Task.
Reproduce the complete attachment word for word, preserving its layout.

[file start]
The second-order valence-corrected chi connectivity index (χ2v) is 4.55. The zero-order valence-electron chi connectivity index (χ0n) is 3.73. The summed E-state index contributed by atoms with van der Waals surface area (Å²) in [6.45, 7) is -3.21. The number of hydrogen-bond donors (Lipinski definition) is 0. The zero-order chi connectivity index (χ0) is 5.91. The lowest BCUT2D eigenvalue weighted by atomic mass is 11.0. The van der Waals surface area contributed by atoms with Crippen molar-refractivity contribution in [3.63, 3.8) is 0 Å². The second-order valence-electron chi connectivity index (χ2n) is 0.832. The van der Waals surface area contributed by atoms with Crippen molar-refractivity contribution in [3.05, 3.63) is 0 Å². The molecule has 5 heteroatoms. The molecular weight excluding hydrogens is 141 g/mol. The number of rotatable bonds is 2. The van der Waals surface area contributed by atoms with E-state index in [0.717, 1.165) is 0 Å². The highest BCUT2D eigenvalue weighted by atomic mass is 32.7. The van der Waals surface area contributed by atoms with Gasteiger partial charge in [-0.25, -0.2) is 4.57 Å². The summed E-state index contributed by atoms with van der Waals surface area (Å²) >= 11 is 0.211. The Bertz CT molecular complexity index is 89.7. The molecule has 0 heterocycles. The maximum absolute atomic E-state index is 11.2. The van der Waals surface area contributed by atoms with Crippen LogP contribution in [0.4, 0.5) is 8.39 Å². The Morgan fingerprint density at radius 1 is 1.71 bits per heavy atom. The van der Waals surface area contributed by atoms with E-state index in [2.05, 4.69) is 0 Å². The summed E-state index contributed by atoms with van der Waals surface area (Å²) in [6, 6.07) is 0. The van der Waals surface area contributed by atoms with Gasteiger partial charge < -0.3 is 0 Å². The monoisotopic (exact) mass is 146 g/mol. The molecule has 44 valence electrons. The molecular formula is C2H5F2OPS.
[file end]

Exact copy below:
The second-order valence-corrected chi connectivity index (χ2v) is 4.55. The zero-order valence-electron chi connectivity index (χ0n) is 3.73. The summed E-state index contributed by atoms with van der Waals surface area (Å²) in [6.45, 7) is -3.21. The number of hydrogen-bond donors (Lipinski definition) is 0. The zero-order chi connectivity index (χ0) is 5.91. The lowest BCUT2D eigenvalue weighted by atomic mass is 11.0. The van der Waals surface area contributed by atoms with Crippen molar-refractivity contribution in [3.63, 3.8) is 0 Å². The second-order valence-electron chi connectivity index (χ2n) is 0.832. The van der Waals surface area contributed by atoms with Crippen molar-refractivity contribution in [3.05, 3.63) is 0 Å². The molecule has 5 heteroatoms. The molecular weight excluding hydrogens is 141 g/mol. The number of rotatable bonds is 2. The van der Waals surface area contributed by atoms with E-state index in [0.717, 1.165) is 0 Å². The highest BCUT2D eigenvalue weighted by atomic mass is 32.7. The van der Waals surface area contributed by atoms with Gasteiger partial charge in [-0.25, -0.2) is 4.57 Å². The summed E-state index contributed by atoms with van der Waals surface area (Å²) >= 11 is 0.211. The Bertz CT molecular complexity index is 89.7. The molecule has 0 heterocycles. The maximum absolute atomic E-state index is 11.2. The van der Waals surface area contributed by atoms with Crippen LogP contribution in [0.4, 0.5) is 8.39 Å². The Morgan fingerprint density at radius 1 is 1.71 bits per heavy atom. The van der Waals surface area contributed by atoms with E-state index in [2.05, 4.69) is 0 Å². The summed E-state index contributed by atoms with van der Waals surface area (Å²) in [6, 6.07) is 0. The van der Waals surface area contributed by atoms with Gasteiger partial charge < -0.3 is 0 Å². The monoisotopic (exact) mass is 146 g/mol. The molecule has 44 valence electrons. The molecular formula is C2H5F2OPS.